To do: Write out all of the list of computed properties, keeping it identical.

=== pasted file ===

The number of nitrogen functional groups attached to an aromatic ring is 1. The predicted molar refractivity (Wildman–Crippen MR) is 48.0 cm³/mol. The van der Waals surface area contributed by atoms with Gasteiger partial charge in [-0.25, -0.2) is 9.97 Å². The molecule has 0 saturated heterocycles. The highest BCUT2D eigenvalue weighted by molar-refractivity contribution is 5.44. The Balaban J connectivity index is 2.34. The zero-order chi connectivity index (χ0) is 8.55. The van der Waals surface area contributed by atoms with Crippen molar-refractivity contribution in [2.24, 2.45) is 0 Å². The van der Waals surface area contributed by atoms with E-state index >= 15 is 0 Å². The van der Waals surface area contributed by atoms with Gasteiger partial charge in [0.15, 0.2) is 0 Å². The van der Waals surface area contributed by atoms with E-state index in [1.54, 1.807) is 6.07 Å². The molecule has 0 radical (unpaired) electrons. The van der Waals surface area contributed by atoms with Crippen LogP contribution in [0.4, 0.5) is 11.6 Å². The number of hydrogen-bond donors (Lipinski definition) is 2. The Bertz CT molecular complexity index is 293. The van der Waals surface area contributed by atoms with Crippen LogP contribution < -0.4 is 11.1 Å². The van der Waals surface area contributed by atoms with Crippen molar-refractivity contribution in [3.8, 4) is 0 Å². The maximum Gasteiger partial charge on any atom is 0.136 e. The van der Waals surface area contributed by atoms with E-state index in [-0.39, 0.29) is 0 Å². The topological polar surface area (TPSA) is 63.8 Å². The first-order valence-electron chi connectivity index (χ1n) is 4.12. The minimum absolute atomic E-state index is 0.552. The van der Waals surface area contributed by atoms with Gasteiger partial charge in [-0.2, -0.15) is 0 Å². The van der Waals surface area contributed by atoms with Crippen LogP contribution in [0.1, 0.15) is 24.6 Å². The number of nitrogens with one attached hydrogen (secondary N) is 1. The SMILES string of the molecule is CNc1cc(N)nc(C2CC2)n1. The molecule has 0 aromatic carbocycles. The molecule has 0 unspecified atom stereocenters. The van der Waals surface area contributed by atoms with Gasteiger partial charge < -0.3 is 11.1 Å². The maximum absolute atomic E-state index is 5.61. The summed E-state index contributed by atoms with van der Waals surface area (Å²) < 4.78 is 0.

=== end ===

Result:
The number of nitrogen functional groups attached to an aromatic ring is 1. The predicted molar refractivity (Wildman–Crippen MR) is 48.0 cm³/mol. The van der Waals surface area contributed by atoms with Gasteiger partial charge in [-0.25, -0.2) is 9.97 Å². The molecule has 0 saturated heterocycles. The highest BCUT2D eigenvalue weighted by molar-refractivity contribution is 5.44. The Balaban J connectivity index is 2.34. The zero-order chi connectivity index (χ0) is 8.55. The van der Waals surface area contributed by atoms with Crippen molar-refractivity contribution in [2.24, 2.45) is 0 Å². The van der Waals surface area contributed by atoms with E-state index >= 15 is 0 Å². The van der Waals surface area contributed by atoms with Gasteiger partial charge in [0.15, 0.2) is 0 Å². The van der Waals surface area contributed by atoms with E-state index in [1.54, 1.807) is 6.07 Å². The molecule has 0 radical (unpaired) electrons. The van der Waals surface area contributed by atoms with Crippen LogP contribution in [0.4, 0.5) is 11.6 Å². The number of hydrogen-bond donors (Lipinski definition) is 2. The Bertz CT molecular complexity index is 293. The van der Waals surface area contributed by atoms with Crippen LogP contribution < -0.4 is 11.1 Å². The van der Waals surface area contributed by atoms with Crippen molar-refractivity contribution in [3.8, 4) is 0 Å². The maximum Gasteiger partial charge on any atom is 0.136 e. The van der Waals surface area contributed by atoms with E-state index in [-0.39, 0.29) is 0 Å². The topological polar surface area (TPSA) is 63.8 Å². The first-order valence-electron chi connectivity index (χ1n) is 4.12. The minimum absolute atomic E-state index is 0.552. The van der Waals surface area contributed by atoms with Gasteiger partial charge in [-0.2, -0.15) is 0 Å². The van der Waals surface area contributed by atoms with Crippen LogP contribution in [0.1, 0.15) is 24.6 Å². The number of nitrogens with one attached hydrogen (secondary N) is 1. The SMILES string of the molecule is CNc1cc(N)nc(C2CC2)n1. The molecule has 0 aromatic carbocycles. The molecule has 0 unspecified atom stereocenters. The van der Waals surface area contributed by atoms with Gasteiger partial charge < -0.3 is 11.1 Å². The maximum absolute atomic E-state index is 5.61. The summed E-state index contributed by atoms with van der Waals surface area (Å²) < 4.78 is 0.